Scattering Ashes – Safe for the Environment?

Scattering Ashes – Safe for the Environment?
Scattering Ashes – Safe for the Environment?

Without a doubt, cremation is now a much more popular option at the end of life. But uncertainty seems to reign about what to do with the ashes that remain. They can be buried, placed in a niche, worn around your neck, kept on your mantle or in a closet, pressed into a diamond and the most common, scattering. But you might be blown away to know that you can get your loved ones’ ashes in environmental trouble.

There is no law that specifies the scattering of ashes on ordinary land or in rivers, but it is technically illegal to put the ashes on someone else’s land or in rivers without the owner’s permission.

The Environmental Protection Agency published a policy about the scattering of ashes to protect the environment. This law particularly deals with spreading of ashes on rivers and streams. There is no evidence that the disposal of human ashes in rivers and streams can have a negative impact on the environment; however, the non-biodegradable items like metal and plastic can cause damage.

The rich mineral concentrations in cremated remains can also have a bad effect on the soils and eventually on the plants. We greenies often advise people not to dump ashes on mountain tops, where ashes can affect fresh plant life.

You must have seen the ashes floating over the sea. You can use sea as the fastest way to the greatest dispersal. If you want to scatter the ashes far and wide, then the sea is appropriate. However you cannot build a memorial at sea and it does not give us a place that you can visit. You can build a memorial at a comfortable place to visit when you are going to scatter ashes in the sea.

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Many different approaches can be used to scatter the ashes. A few of them are:


Casting is a method of scattering in which the remains are tossed into the wind. Here you need to check the direction of the wind. Now, you have to cast the remains downwind. In this method some of the remains will fall to the ground whereas the lighter particles will blow in the wind.

It is also permissible that one person in the group may scatter some and give the container to the next person. In this way, everyone will get a chance to ceremonially cast the remains. There is one more option in which people are given paper cups or casting cups and they scatter simultaneously just like a toasting gesture.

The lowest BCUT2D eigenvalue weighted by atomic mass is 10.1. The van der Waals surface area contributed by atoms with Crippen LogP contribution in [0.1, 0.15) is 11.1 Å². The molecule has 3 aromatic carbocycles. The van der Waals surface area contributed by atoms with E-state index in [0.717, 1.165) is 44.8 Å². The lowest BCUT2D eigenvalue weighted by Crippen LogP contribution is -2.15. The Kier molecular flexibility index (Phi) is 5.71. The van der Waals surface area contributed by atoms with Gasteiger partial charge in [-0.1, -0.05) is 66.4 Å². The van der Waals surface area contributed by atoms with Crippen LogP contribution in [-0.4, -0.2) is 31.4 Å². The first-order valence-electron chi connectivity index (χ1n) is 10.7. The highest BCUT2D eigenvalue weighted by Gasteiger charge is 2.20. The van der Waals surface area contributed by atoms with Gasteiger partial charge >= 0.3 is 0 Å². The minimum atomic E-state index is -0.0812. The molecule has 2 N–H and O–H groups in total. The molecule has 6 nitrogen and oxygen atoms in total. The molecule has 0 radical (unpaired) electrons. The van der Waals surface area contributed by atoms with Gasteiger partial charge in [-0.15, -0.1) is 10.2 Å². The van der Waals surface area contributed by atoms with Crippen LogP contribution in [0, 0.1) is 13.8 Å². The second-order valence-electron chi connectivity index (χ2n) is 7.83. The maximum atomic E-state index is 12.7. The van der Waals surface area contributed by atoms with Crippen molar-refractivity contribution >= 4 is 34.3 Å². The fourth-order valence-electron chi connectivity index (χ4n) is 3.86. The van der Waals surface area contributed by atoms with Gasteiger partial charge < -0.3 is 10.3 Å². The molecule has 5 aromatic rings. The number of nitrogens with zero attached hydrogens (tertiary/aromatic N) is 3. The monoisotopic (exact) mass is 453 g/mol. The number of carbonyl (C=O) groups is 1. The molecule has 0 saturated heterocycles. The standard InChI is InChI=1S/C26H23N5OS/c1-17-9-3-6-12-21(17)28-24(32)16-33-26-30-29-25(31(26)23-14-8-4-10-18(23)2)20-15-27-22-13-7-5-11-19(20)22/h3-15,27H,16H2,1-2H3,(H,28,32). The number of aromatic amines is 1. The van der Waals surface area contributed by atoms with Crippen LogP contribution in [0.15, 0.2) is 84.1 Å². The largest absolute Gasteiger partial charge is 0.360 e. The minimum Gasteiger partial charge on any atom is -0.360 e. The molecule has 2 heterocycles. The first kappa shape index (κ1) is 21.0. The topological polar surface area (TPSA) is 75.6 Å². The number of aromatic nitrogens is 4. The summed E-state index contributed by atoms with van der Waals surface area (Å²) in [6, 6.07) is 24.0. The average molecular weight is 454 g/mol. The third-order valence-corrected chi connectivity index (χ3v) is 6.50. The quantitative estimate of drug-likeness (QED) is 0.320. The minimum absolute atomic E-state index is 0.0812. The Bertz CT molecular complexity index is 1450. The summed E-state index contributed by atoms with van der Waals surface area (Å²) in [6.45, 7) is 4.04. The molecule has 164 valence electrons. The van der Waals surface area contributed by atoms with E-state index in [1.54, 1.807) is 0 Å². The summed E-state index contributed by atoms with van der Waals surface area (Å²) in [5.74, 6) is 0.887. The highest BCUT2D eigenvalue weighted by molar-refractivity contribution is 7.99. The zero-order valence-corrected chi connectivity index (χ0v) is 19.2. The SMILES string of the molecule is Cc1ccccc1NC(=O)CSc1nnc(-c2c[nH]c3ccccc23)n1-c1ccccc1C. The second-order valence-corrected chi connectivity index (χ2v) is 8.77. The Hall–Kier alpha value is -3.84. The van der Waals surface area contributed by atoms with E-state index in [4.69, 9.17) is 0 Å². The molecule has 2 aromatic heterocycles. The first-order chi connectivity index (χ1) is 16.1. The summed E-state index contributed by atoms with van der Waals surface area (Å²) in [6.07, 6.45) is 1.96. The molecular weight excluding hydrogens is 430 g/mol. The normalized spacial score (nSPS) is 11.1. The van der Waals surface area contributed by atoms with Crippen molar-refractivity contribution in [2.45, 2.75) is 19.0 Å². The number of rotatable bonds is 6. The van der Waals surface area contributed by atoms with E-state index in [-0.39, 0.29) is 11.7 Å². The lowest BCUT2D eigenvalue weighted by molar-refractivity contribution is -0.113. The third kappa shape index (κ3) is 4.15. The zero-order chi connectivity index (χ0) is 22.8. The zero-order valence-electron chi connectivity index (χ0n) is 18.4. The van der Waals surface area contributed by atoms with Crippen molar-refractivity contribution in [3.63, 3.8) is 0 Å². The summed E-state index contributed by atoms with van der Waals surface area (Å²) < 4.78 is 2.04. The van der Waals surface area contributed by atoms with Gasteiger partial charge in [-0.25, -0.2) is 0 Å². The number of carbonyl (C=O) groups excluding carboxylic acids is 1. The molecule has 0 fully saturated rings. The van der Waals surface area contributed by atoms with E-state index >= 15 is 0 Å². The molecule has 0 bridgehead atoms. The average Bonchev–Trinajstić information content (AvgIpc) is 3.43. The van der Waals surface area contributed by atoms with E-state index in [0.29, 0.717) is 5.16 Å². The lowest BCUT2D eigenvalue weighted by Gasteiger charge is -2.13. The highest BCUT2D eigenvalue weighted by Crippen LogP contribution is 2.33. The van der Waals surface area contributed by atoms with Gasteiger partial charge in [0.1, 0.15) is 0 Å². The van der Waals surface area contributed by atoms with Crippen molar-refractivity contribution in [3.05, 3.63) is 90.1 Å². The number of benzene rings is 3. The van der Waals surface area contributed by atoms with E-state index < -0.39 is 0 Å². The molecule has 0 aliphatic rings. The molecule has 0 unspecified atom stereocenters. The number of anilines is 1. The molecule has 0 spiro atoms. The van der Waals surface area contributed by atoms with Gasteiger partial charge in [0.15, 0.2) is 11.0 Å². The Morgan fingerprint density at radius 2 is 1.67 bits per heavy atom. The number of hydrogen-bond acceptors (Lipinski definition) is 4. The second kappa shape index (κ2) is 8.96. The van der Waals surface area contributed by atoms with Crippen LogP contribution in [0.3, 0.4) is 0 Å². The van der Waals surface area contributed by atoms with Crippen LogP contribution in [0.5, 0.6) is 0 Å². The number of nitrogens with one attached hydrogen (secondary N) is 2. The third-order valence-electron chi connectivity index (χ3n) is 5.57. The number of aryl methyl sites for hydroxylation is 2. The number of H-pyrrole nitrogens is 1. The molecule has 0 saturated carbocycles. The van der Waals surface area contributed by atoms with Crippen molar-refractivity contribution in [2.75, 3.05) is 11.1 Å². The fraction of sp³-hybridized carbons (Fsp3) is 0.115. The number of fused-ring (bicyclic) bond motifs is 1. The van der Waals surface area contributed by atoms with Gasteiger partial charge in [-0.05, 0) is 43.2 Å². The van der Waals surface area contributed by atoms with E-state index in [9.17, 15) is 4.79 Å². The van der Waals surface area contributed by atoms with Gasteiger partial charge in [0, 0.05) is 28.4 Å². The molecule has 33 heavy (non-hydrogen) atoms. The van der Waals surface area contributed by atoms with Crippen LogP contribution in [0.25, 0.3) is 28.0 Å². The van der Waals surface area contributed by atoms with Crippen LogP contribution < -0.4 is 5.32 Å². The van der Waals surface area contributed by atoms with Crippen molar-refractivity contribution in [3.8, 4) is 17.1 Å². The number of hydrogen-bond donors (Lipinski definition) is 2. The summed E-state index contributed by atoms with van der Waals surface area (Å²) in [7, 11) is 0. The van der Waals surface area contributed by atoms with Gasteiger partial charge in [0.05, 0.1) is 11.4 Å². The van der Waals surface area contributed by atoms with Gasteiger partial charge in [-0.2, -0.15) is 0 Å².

Trenching refers to digging a hole in the ground. The remains are then put into the trench. You can put the remains directly into the trench or place it in a biodegradable urn or bag. When the ceremony gets completed, the survivors often rake over the trench. The name of the deceased person can be drawn in the dirt or sand. You can also take a photo of this for a memory book. Family and friends can also join hands to form a circle. If there is not much wind, you can light the candles around the site. You can give candles to each person as a keepsake.


Raking refers to discharging the cremated remains from an urn on loose soil. You have to rake them into the ground at the end of the ceremony. It is advisable to keep the urn close to the ground while pouring the remains on the ground due to wind.

Many people during their lifetime request that following cremation, their ashes be scattered at a specific location. In other cases it is the relatives of the deceased that make this decision.

It might be assumed that the practice of scattering ashes will have no lasting effect on the immediate environment. However if ashes are repeatedly scattered over a limited area this can bring about changes to plant life. Many plants can tolerate only a narrow range of soil acidity or alkalinity, and many are sensitive to the concentration of certain mineral elements. The ashes of human remains are rich in both calcium and phosphorus. Elevated concentrations of these elements can stimulate the growth of some plant species, but adversely affect others.

Photo credit: allynfolksjr.

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Elizabeth Fournier
Elizabeth Fournier is affectionately known as The Green Reaper in her tiny community of Boring, Oregon. She is the owner of Cornerstone Funeral Services and works as a green mortician, educator and advocate who is always ready to lend a hand, or a shovel. She is also the voice of the autopsy exhibit in the forensic wing at the United States National Museum of Medicine.